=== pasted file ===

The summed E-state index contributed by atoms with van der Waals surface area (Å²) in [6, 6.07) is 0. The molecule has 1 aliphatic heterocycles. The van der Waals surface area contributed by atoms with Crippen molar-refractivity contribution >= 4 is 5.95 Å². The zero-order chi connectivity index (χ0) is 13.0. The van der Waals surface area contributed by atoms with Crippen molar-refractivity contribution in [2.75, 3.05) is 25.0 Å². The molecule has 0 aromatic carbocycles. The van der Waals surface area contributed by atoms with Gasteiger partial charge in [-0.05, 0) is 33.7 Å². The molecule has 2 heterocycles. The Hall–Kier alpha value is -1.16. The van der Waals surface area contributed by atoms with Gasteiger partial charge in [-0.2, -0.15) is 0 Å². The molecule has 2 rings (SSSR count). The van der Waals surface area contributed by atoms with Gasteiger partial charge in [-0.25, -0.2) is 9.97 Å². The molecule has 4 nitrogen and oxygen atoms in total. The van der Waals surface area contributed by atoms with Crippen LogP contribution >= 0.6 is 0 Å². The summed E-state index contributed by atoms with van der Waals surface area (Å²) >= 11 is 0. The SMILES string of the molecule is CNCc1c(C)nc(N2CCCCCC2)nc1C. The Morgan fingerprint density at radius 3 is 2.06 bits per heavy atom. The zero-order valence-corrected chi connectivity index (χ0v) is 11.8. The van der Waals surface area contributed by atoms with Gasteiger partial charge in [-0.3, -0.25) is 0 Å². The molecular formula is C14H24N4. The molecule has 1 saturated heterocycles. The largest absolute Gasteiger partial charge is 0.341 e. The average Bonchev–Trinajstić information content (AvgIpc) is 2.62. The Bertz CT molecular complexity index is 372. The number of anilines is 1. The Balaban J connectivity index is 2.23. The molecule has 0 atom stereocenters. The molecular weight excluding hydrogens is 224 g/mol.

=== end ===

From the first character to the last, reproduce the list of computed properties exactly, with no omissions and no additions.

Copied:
The summed E-state index contributed by atoms with van der Waals surface area (Å²) in [6, 6.07) is 0. The molecule has 1 aliphatic heterocycles. The van der Waals surface area contributed by atoms with Crippen molar-refractivity contribution >= 4 is 5.95 Å². The zero-order chi connectivity index (χ0) is 13.0. The van der Waals surface area contributed by atoms with Crippen molar-refractivity contribution in [2.75, 3.05) is 25.0 Å². The molecule has 0 aromatic carbocycles. The van der Waals surface area contributed by atoms with Gasteiger partial charge in [-0.05, 0) is 33.7 Å². The molecule has 2 heterocycles. The Hall–Kier alpha value is -1.16. The van der Waals surface area contributed by atoms with Gasteiger partial charge in [-0.2, -0.15) is 0 Å². The molecule has 2 rings (SSSR count). The van der Waals surface area contributed by atoms with Gasteiger partial charge in [-0.25, -0.2) is 9.97 Å². The molecule has 4 nitrogen and oxygen atoms in total. The van der Waals surface area contributed by atoms with Crippen LogP contribution >= 0.6 is 0 Å². The summed E-state index contributed by atoms with van der Waals surface area (Å²) >= 11 is 0. The SMILES string of the molecule is CNCc1c(C)nc(N2CCCCCC2)nc1C. The Morgan fingerprint density at radius 3 is 2.06 bits per heavy atom. The zero-order valence-corrected chi connectivity index (χ0v) is 11.8. The van der Waals surface area contributed by atoms with Gasteiger partial charge in [-0.3, -0.25) is 0 Å². The molecular formula is C14H24N4. The molecule has 1 saturated heterocycles. The largest absolute Gasteiger partial charge is 0.341 e. The average Bonchev–Trinajstić information content (AvgIpc) is 2.62. The Bertz CT molecular complexity index is 372. The number of anilines is 1. The Balaban J connectivity index is 2.23. The molecule has 0 atom stereocenters. The molecular weight excluding hydrogens is 224 g/mol.